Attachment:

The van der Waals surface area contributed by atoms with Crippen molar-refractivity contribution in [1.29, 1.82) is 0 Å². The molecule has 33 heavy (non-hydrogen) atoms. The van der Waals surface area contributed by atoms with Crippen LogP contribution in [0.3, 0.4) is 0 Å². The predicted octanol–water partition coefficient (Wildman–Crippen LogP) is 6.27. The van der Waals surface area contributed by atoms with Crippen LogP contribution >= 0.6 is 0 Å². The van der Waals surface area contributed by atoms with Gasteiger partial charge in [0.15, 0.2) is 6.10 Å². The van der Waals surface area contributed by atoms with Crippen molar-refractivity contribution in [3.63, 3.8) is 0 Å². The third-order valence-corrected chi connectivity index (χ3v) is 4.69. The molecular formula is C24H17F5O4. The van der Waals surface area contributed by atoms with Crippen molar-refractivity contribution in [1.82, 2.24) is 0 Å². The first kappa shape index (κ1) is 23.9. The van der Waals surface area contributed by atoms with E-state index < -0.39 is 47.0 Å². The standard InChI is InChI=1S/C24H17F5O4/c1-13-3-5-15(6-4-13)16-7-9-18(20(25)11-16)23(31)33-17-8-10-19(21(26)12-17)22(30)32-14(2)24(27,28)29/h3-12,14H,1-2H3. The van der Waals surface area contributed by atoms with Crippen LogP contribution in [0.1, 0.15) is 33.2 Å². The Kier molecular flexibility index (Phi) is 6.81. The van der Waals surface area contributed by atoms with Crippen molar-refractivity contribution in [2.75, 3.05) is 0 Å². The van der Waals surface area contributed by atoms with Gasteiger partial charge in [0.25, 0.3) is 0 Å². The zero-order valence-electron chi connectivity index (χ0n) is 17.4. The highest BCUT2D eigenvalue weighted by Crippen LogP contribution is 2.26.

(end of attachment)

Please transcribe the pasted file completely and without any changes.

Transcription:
The van der Waals surface area contributed by atoms with Crippen molar-refractivity contribution in [1.29, 1.82) is 0 Å². The molecule has 33 heavy (non-hydrogen) atoms. The van der Waals surface area contributed by atoms with Crippen LogP contribution in [0.3, 0.4) is 0 Å². The predicted octanol–water partition coefficient (Wildman–Crippen LogP) is 6.27. The van der Waals surface area contributed by atoms with Crippen LogP contribution >= 0.6 is 0 Å². The van der Waals surface area contributed by atoms with Gasteiger partial charge in [0.15, 0.2) is 6.10 Å². The van der Waals surface area contributed by atoms with Crippen molar-refractivity contribution in [3.63, 3.8) is 0 Å². The third-order valence-corrected chi connectivity index (χ3v) is 4.69. The molecular formula is C24H17F5O4. The van der Waals surface area contributed by atoms with Crippen molar-refractivity contribution in [1.82, 2.24) is 0 Å². The first kappa shape index (κ1) is 23.9. The van der Waals surface area contributed by atoms with E-state index < -0.39 is 47.0 Å². The standard InChI is InChI=1S/C24H17F5O4/c1-13-3-5-15(6-4-13)16-7-9-18(20(25)11-16)23(31)33-17-8-10-19(21(26)12-17)22(30)32-14(2)24(27,28)29/h3-12,14H,1-2H3. The van der Waals surface area contributed by atoms with Crippen LogP contribution in [0.1, 0.15) is 33.2 Å². The Kier molecular flexibility index (Phi) is 6.81. The van der Waals surface area contributed by atoms with Crippen molar-refractivity contribution in [2.75, 3.05) is 0 Å². The van der Waals surface area contributed by atoms with Gasteiger partial charge in [0.25, 0.3) is 0 Å². The zero-order valence-electron chi connectivity index (χ0n) is 17.4. The highest BCUT2D eigenvalue weighted by Crippen LogP contribution is 2.26.